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Introducing Data-Driven Management


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  • Doing the right things and doing the things right are two different but related problems.


  • Doing the right things refers to making the correct decision or taking the appropriate action in a given situation. This requires a deep understanding of the situation, the potential consequences of different actions, and the values and goals of the decision maker.


    Doing the things right refers to the execution or implementation of a decision or action. This requires a focus on the details, a commitment to quality, and an attention to process and procedures.



“Strategy without execution is a hallucination.” – Thomas Edison



  • It is possible to do the right things and do the things right, but it is also possible to do one without the other. For example, a leader may make a decision to invest in a new technology that aligns with the organization’s goals and values, but if the implementation of that technology is rushed or poorly executed, the decision may not lead to the desired outcome. Similarly, a team may execute a project flawlessly, but if the project itself is not aligned with the organization’s goals or values, it will not be considered a success. 


“Ideas without action are worthless.” – Harvey Mackay



In order to be truly successful, it is important to both do the right things and do the things right. This requires a balance of strategic thinking and attention to detail, a strong sense of purpose and a commitment to quality. It also requires constant communication and collaboration, as well as a willingness to adapt and learn from past experiences.



Ultimately, doing the right things and doing the things right is a continuous journey that requires ongoing effort and dedication.





    Connecting the dots 


Connecting the execution of a plan to the decision making process with data is essential in ensuring that the strategy and execution are aligned and effective. Data provides valuable insights into the performance of a plan, enabling organizations to make informed decisions and adjust their strategy accordingly.


The first step in connecting the execution to the decision making process with data is to establish clear metrics and goals for the plan. These metrics should be closely tied to the overall strategy of the organization, and should be used to measure progress and success. For example, if the strategy is to increase sales, the metric could be the number of sales made per month.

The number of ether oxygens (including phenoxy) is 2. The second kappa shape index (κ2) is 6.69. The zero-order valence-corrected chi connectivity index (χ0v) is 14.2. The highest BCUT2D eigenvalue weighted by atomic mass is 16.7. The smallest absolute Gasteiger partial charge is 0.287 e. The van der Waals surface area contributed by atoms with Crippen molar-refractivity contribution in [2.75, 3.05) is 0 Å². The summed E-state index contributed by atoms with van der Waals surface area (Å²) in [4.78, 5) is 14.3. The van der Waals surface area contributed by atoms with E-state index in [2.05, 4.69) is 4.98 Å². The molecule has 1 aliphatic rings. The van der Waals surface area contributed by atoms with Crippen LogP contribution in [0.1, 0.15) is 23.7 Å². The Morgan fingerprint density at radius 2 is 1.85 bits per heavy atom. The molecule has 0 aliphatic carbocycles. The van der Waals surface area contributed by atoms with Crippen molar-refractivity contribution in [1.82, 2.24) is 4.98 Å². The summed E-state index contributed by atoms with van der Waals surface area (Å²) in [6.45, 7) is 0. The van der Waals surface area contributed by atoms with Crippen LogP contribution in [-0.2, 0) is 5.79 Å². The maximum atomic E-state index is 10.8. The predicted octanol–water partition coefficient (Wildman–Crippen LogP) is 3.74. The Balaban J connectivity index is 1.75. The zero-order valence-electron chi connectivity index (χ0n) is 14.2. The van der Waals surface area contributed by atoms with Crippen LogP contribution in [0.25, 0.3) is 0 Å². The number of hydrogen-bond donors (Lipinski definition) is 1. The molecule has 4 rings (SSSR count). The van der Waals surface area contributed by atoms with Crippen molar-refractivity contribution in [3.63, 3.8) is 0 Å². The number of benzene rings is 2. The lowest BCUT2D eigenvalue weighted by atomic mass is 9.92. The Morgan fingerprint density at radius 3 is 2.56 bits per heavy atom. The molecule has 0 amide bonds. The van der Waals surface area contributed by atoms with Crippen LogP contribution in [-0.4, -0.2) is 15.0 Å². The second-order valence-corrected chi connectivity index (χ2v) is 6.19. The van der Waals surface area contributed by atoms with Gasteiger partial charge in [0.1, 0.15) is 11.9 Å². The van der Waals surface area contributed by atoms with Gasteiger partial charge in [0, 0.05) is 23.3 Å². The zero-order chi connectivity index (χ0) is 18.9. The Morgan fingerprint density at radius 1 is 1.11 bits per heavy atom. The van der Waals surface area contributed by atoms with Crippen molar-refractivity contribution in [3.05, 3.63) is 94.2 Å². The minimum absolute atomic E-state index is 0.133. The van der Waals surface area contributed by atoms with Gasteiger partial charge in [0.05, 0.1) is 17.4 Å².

Once the metrics have been established, organizations should organize the progress to collect and analyze data regularly to track performance against these metrics. This data can be used to identify areas of success and areas that need improvement. For example, if sales are not meeting expectations, data analysis may reveal that the problem is with the marketing strategy rather than the sales team.



Once the data has been analyzed, the organization can make informed decisions about how to adjust the strategy to better align with the execution. For example, if the problem is with the marketing strategy, the organization may decide to invest more resources in digital marketing, or to re-brand the product to appeal to a different market.

By connecting the execution to the decision making process with data, organizations can ensure that their strategy and execution are closely aligned, and that their efforts are directed towards achieving their goals. This approach enables organizations to make data-driven decisions that are more likely to lead to success, and helps them to stay on track with their overall strategy.

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